The Mission Driven Business Podcast Episode 68: Start 2024 With A Clean Slate With This Year-End Checklist

It’s hard to believe that 2023 is almost over. Before the New Year, it’s time to reflect on the past year and get ready for the next one. On this special episode, Brian lists off 10 business and 10 personal tasks that you should check off your list to end 2023 on the right note and start 2024 with a clean slate.

Episode Highlights

10 End-Of-Year Business Action Items

1. Review your goals

How did you do this year? What were you proud to accomplish? Anything you wish you could have done better? The end of the year is a great time to review the goals you made at the beginning of the year and set new ones for 2024.

2. Update your cash flow

If you use Profit First, look at each bucket’s allocations. If a bucket looks too full or scarce, update your percentages accordingly. Remember: Do not make adjustments of more than 3%, which can put you in a bind later.

3. Review your profit & loss

At this point in the year, you should have a good sense of your business’s gross income, which makes it an ideal time to review your profit & loss statement. Hopefully, it was a banner year for you!

4. Find your tax return

There’s nothing like some downtime during the holidays to organize and prepare for tax season. Take some time to find a return to help with some of the next tasks on this list.

5. Max out your Solo 401(k) or SEP IRA

If you have a little extra profit this year, retirement accounts are a great way to shelter income.

If you have a Solo 401(k), you can contribute $22,500 as an employee in 2023. Additionally, if you are age 50 or older, you can contribute $7,500 in employee catch-up contributions and up to $66,000 in employer contributions.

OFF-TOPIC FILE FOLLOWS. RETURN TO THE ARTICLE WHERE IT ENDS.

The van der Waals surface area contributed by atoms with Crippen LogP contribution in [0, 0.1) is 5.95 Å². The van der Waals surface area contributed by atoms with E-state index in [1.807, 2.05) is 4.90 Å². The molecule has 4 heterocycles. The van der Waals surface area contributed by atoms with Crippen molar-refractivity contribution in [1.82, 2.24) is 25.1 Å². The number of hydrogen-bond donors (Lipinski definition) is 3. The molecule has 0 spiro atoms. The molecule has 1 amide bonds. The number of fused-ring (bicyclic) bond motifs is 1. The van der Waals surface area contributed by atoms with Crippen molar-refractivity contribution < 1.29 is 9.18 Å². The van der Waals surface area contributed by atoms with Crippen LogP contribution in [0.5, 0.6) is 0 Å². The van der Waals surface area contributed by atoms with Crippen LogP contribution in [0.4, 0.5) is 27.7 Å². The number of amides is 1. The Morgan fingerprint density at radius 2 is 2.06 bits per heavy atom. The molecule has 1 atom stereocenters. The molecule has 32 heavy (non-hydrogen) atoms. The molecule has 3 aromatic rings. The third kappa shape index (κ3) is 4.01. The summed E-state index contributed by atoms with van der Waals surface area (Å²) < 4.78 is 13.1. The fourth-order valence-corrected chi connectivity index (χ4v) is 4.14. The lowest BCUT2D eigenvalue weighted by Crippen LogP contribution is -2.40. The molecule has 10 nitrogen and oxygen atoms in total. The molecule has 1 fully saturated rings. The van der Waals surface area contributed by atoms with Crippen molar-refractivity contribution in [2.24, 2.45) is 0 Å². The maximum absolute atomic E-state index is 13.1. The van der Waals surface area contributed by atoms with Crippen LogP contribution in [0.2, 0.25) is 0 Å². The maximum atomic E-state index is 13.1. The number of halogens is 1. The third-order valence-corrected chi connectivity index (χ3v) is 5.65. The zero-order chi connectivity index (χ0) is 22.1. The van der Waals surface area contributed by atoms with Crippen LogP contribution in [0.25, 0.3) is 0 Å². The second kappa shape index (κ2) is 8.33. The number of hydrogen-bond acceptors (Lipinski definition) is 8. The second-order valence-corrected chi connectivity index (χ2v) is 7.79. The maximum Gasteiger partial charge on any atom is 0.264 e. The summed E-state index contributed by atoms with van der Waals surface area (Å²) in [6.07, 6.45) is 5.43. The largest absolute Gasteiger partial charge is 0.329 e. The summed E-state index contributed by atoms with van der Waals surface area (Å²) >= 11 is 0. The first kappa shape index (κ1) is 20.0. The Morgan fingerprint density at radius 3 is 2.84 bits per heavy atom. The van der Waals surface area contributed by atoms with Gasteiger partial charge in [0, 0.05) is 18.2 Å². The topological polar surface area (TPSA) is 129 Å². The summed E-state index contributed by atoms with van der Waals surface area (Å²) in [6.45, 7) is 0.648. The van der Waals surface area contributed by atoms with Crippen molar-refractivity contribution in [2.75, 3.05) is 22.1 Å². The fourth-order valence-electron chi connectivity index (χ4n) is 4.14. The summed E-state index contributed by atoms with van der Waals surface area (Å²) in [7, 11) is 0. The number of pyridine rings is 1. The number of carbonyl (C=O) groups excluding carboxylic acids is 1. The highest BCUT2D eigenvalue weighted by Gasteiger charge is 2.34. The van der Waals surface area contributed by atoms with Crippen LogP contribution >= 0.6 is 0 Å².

If you have a SEP IRA, you can contribute up to 25% of your adjusted net earnings or $66,000 in 2023, whichever is less. 

6. Defer income and incur expenses

It’s an excellent time to defer income until 2024 and incur expenses you know you’ll have at the beginning of the year while it’s still 2023. However, remember two things before you take this approach:

  • The business expense must be ordinary and necessary, meaning it’s an expense that a business like yours would incur.

  • You don’t save money on an expense you wouldn’t otherwise buy.

7. Consider “out-of-the-box” expenses

When thinking about expenses, consider some that may be “out-of-the-box,” such as employee cell phone reimbursement, educational assistance, or dependent care assistance. Expenses can also include up to $25 per person gifts for clients or holiday parties and some forms of holiday travel if they include business reasons.

8. Update your asset list

Did you buy new assets during the year that will affect your tax return? It’s important to have an accurate list of assets associated with your business for tax purposes. Also, figure out what equipment you no longer use in the business and consider what equipment you can acquire if you’re trying to reduce your bottom line.

9. Review your business structure

Evaluate your business structure and the qualified business income deduction for any changes that you need to make, such as setting up a Solo 401(k) by the deadline of December 31.

10. Reflect before 2024

How do you feel about your business? Is it going in the direction you want? How can you bring more intention to what you’re doing? Reflecting on the past year and creating some attention for the new year is essential.